Analog Delay works on the basis of Bucket Brigade Device (or BBD) chips. Therefore, to understand about analog, we need to know about the Bucket Brigade Device. As the name suggests, bucket brigade demonstrates the imagery of a chain of humans transporting water to the next by pouring water from one bucket to another. In this way, there will be a huge amount of water being lost in the delivery process. This phenomenon is also applied in the same way with the BBD chips and your guitar signal. Specifically, BBD chips will turn the original sound from your guitar back to the signal chain at planned intervals. As a result, the echoes will gradually decrease because there is nothing in the circuitry of the effect to keep their accuracy.
Digital Delay Pedal
On the other hand, the operation of digital delay bases on Digital Signal Processing (or DSP) chips has a wide range of signal processing operations. Generally speaking, DSP converts the sounds from the environmental background into digital data which can be analyzed later. When looking back to its application on digital, we can see that it will turn the guitar signal input into the echo, which creates an ideal replica of each note.
=> So the question now is which one is better? The answer is that no certain effect is better than the other. It is a matter of personal taste and preference. Both these 2 types have their own strengths and weaknesses. Choosing the delay pedal type depends on your own need and demand for your desired output. If you are a person who loves vintage warmth of echo tone, then the analog delay will best fit for you because the sound which stems from it is very warm, natural and authentic. However, since its circuitry is very simple, it has a shorter maximum delay time than the one from the digital delay and the delay patterns produced by it are restricted at a low level. Thus, if you are a person who treasures the precise tone and the flexibility of the echoes created, then you should take a digital delay pedal for your instrument kit. Anyway, it does not mean that you just can use only one type. You can combine both these two types on the same pedalboard to unleash your creativity and create your unique musical work.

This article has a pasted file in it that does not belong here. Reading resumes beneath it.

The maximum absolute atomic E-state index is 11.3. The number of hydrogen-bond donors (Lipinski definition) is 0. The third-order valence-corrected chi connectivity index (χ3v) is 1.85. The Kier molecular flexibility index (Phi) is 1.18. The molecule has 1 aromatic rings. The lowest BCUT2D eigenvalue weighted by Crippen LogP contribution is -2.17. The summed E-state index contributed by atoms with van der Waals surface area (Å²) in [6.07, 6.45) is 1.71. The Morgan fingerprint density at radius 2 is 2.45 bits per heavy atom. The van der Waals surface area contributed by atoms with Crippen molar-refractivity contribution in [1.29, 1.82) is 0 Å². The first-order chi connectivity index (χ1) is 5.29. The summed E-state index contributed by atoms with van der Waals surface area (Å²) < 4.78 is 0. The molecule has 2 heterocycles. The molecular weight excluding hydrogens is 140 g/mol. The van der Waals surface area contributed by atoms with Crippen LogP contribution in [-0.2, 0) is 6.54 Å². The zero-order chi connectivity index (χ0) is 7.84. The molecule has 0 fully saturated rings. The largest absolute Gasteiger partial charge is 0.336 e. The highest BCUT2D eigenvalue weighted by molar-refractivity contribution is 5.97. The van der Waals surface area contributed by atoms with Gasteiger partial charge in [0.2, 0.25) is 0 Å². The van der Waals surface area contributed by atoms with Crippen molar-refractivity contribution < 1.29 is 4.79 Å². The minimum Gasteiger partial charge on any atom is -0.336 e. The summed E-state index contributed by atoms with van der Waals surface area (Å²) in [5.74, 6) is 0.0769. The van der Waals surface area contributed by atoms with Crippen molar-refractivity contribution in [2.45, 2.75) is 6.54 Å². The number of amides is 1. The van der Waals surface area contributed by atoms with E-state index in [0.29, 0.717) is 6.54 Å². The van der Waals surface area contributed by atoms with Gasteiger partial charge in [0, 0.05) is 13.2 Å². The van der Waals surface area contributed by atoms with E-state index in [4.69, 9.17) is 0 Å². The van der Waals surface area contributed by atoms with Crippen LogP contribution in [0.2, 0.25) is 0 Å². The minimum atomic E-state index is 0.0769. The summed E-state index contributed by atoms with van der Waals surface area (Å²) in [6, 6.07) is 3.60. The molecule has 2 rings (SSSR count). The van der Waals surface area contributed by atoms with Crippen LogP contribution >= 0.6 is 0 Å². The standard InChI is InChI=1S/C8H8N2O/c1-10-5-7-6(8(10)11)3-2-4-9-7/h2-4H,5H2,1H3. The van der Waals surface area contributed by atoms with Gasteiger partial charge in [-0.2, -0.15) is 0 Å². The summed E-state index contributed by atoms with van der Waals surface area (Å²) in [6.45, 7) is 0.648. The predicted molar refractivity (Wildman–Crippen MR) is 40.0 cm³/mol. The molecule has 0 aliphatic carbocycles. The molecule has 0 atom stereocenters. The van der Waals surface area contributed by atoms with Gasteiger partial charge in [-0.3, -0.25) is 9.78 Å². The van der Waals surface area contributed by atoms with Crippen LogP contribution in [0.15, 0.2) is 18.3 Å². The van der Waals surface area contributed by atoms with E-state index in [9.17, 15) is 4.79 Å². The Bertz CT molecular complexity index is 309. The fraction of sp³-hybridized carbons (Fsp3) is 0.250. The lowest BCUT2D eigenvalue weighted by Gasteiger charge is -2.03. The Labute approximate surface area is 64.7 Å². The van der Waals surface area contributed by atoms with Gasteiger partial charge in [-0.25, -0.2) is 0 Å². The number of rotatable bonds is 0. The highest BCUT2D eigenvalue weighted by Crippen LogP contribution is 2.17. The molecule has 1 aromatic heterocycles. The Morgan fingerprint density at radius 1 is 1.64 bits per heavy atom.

WHAT IS THE DIFFERENCE BETWEEN DELAY, ECHO AND REVERB PEDAL?
Delay, echo and reverb are 3 terms that cause a lot of confusion to many guitarists – even for the most seasoned musicians.
The basic principle of their operation is to store a copy of the input signal for a set amount of time, then repeat the signal (or its modified version) as needed. Distinguish these 3 effects obviously is vital for you to get the most from them and create fantastic performances. Thus, let’s have a look into this below part to see the detailed comparison between them:
+ Delay Pedal: is a one-time repetition of the audio signal which is played back after a specified amount of time set by the operator.
However, the difference stays in the number of times that the sound is repeated. An echo includes instances of the original sound source delayed in multiples, with each amplitude being lowered for each repetition.
+ Reverb pedal: is designed to send back input signals many times, at very close intervals. It describes how the sound bounces off every surrounding surface around a hall and then reach the person’s ear at different time, giving us the perception of space. This effect will maintain the subtlety and spatial depth of musical voices and instruments in a very reflective environment.
To explain more clearly, imagine that you are standing in a room and suddenly yell “Hi”. The very first replicated sound you hear is called delay. And echo is actually just a sub-set of a delay. It repeats the same sound many times with each instance being degraded until we can not hear it anymore. Finally, the echo will turn into reverb when the sound is reflected off many surrounding surfaces in space large enough.
TO SUM UP
We have just gone through the journey of discovery about the delay pedal together. Although this article may not cover all the aspects of these useful tools, it provides you with basic information that is carefully selected by us with the hope to give you a general view of it. Through these tips, you can perceive the function, the operation as well as the importance of the delay pedal. You will also know the typical position to place it is at the end of the signal chain but before the reverb pedal to get the good desired output. Moreover, there are many different types of delay pedals on the current market to meet your requirements. Define what you really need and you can get the best one for yourself. Sincerely, these tips are just a source of data for your reference. Start experimenting with it by yourself to find out which one and which method is the best fit for you to use the delay pedal effectively.